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Original Issue


Senior Ron Holmes, Washington's left defensive tackle, is a little worried. "I gave the Rose Bowl watch we won three years ago to my father," he says. "My reasoning was that I'd have another one by now." That was most everyone else's reasoning as well. In each of the past two seasons the Huskies needed only to beat Washington State in the final game to smell the Roses, and on both occasions they failed. If Washington can adequately replace all-conference quarterback Steve Pelluer, the Huskies once again could be in position to win the Pac-1O championship and gain the Rose Bowl berth by beating their personal gremlins from Pullman on Nov. 17.

The defense will be better, starting with Holmes, a big teddy bear of a fellow who was all-conference as a junior and is a possible NFL first-round draft pick. He's the latest in a line of outstanding Washington defensive tackles, which includes Doug Martin of the Minnesota Vikings. Coach Don James says, "Ron could be as good as any of them, including Doug." At 6'4" and 240 pounds, Holmes has come a long way from the days when "they used to put a private eye on me to make sure I got to the weight room." These days opposing teams put two blockers on him because of his quickness.

The linebacking and secondary are experienced and deep. The most versatile linebacker is junior Reggie Rogers, a 6'7", 235-pounder who's the brother of Don Rogers, a UCLA All-America defensive back last year. Reggie played for Washington's basketball team the last two years and reported late for spring practice. However, he made an immediate impression with his ferocious hitting. "He'd have fouled out of three games by now," said basketball coach Marv Harshman as he watched Rogers play football last spring. Rogers will either start at outside linebacker or join Holmes on the defensive line.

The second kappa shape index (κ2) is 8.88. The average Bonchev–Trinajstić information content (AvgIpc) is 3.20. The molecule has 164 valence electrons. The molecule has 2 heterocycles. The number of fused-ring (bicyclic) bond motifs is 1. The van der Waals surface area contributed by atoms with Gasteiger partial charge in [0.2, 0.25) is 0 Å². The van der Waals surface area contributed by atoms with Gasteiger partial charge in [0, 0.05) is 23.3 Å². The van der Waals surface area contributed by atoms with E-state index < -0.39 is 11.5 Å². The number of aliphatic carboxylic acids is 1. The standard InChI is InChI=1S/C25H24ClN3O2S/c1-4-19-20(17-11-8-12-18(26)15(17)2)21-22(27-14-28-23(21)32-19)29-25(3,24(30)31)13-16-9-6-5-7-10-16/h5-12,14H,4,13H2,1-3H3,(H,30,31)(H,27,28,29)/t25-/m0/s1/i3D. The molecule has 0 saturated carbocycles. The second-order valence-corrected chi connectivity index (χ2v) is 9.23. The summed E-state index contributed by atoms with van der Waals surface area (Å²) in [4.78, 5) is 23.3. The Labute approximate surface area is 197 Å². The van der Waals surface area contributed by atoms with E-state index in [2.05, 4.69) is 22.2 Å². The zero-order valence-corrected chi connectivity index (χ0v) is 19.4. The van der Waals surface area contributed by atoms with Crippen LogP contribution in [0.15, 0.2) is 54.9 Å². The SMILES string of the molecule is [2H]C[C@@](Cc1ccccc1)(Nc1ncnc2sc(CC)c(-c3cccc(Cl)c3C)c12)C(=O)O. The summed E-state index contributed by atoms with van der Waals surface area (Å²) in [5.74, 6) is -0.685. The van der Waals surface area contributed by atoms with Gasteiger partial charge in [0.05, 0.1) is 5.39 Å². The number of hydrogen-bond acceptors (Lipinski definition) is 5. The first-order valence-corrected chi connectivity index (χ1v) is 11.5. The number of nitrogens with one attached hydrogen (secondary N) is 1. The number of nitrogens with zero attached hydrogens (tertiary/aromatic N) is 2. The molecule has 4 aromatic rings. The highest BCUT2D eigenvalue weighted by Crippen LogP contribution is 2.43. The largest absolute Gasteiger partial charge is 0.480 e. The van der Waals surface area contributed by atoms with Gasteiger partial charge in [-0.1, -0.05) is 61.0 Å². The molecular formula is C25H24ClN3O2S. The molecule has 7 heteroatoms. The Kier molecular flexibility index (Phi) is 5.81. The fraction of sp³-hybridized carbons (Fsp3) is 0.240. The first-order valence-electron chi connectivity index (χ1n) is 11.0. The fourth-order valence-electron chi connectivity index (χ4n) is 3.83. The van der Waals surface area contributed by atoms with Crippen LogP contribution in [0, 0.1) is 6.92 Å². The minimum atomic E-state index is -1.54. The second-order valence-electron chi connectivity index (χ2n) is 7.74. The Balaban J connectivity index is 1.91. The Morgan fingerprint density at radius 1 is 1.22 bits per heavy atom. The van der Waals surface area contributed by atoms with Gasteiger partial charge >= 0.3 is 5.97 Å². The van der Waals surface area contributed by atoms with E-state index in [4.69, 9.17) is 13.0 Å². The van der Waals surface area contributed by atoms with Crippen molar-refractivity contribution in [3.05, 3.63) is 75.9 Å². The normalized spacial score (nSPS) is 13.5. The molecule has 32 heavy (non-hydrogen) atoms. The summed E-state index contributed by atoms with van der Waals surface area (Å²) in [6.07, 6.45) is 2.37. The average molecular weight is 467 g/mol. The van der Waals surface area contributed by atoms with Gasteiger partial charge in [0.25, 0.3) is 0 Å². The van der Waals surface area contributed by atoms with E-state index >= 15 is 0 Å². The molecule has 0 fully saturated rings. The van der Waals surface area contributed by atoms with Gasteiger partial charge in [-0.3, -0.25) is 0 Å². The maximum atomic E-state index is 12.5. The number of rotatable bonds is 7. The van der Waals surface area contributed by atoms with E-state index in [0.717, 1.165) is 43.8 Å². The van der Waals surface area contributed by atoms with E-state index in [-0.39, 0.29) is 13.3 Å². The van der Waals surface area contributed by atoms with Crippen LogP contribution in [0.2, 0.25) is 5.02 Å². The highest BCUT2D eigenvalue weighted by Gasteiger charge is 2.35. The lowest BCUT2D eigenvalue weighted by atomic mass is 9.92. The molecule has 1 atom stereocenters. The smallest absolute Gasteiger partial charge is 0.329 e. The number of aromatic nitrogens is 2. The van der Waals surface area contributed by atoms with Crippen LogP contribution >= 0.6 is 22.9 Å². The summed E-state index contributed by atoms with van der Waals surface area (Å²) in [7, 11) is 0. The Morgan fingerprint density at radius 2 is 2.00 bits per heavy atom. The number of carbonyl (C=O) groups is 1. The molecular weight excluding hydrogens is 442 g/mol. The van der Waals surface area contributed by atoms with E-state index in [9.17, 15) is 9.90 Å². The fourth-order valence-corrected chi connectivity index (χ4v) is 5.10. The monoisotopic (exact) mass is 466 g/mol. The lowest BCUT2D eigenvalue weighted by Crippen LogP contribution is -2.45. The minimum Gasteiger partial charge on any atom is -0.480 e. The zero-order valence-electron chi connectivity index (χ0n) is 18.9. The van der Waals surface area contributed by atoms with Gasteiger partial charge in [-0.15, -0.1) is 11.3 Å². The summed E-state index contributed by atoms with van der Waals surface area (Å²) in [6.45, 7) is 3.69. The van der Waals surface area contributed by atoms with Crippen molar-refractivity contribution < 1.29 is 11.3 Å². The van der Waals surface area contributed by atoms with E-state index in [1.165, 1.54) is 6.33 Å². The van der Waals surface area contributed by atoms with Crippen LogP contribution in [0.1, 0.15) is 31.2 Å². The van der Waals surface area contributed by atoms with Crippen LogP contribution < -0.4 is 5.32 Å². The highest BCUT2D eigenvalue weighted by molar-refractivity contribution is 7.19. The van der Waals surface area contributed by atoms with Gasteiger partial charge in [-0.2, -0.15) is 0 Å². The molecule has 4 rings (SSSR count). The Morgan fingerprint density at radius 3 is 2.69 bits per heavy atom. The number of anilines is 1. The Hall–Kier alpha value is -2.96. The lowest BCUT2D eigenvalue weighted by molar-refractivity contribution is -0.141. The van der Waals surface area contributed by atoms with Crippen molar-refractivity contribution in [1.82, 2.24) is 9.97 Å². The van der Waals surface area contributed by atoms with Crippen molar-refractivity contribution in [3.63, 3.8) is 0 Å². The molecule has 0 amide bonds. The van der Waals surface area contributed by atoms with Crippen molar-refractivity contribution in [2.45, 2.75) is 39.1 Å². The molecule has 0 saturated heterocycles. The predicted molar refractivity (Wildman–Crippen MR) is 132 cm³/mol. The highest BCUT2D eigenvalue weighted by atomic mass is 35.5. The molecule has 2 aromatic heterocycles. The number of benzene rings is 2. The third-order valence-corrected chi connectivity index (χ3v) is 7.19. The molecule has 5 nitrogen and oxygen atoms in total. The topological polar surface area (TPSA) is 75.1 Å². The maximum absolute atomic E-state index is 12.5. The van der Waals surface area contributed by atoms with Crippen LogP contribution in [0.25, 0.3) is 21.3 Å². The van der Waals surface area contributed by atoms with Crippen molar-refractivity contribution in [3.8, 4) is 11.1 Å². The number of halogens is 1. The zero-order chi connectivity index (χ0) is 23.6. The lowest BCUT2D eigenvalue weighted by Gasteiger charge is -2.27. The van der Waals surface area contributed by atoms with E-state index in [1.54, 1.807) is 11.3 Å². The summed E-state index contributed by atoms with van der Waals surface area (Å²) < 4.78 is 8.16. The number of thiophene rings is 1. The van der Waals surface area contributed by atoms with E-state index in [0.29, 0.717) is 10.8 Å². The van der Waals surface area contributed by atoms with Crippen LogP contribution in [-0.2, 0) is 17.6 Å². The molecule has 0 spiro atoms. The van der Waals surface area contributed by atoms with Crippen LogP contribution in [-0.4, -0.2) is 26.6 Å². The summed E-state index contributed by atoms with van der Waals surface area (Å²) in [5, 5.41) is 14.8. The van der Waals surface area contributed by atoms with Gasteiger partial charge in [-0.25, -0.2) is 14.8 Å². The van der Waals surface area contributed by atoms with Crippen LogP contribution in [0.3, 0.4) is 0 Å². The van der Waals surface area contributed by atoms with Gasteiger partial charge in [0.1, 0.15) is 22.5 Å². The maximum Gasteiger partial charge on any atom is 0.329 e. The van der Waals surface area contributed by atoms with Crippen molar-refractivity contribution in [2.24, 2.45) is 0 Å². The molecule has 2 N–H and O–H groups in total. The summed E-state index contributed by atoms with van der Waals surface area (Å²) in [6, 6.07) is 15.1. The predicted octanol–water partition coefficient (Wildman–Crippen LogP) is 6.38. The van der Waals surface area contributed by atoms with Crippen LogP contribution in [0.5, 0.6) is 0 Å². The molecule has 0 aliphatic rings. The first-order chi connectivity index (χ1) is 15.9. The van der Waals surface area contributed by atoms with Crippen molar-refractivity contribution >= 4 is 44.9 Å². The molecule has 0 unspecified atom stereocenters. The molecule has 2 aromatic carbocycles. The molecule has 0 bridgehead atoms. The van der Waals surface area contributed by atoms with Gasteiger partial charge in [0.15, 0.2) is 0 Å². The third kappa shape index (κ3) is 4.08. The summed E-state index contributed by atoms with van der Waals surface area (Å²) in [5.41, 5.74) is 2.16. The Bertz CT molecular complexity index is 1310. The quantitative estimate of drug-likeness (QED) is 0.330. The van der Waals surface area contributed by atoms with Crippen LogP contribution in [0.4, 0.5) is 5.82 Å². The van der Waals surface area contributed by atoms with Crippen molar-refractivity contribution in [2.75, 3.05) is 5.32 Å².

Two of the Huskies' other top athletes are pass catchers. They're senior Danny Greene and sophomore Lonzell Hill, the son of former pro wide receiver J.D. Hill. Greene had seven plays of 37 yards or longer (six for TDs) in Washington's last six 1983 games—four on passes and three on punt returns of 71, 53 and 57 yards. Yet Hill may turn out to be a bigger threat.

And who'll get the ball to Greene and Hill, as well as to senior Mark Pattison and tight end Tony Wroten, two other fine receivers? James staged a three-man derby during the spring, and the job is now Hugh Millen's to lose. A walk-on who spent last season quarterbacking the scout team, Millen doesn't have the experience or savvy of Paul Sicuro, Pelluer's backup last year and a premed student, or the reputation of redshirt freshman Chris Chandler, a schoolboy All-America, but he has the physical skills. Millen prepared for the task ahead by hiking around such football hotbeds as the Greek island of Corfu over the summer with his father, an Army computer programmer stationed in West Germany. "Don't worry," says Millen, "I took a football."

Such an exotic summer vacation for tailback Jacque Robinson might have been disastrous. Last season he reported to practice at 213 pounds, 13 overweight, after having summered with Marcus Dupree in Philadelphia, Miss., where Robinson has relatives. "I think he adopted Marcus's training regimen," says James. "Don't run a lot and eat well." Robinson was out of shape, frequently injured and of little use all season. He ended up with only 48 carries.

Until Robinson regains the form that enabled him to lead the Pac-10 in rushing as a sophomore in 1982, the job belongs to Ron (Cookie) Jackson. However, if Cookie crumbles, Robinson says he's ready. If he is, and if center Dan Eernissee and tackle Dennis Maher get some help on the offensive line, Holmes just may be able to tell time by the Roses.


If the Cookie doesn't crumble, Holmes may once again smell—and tell time by—the Roses.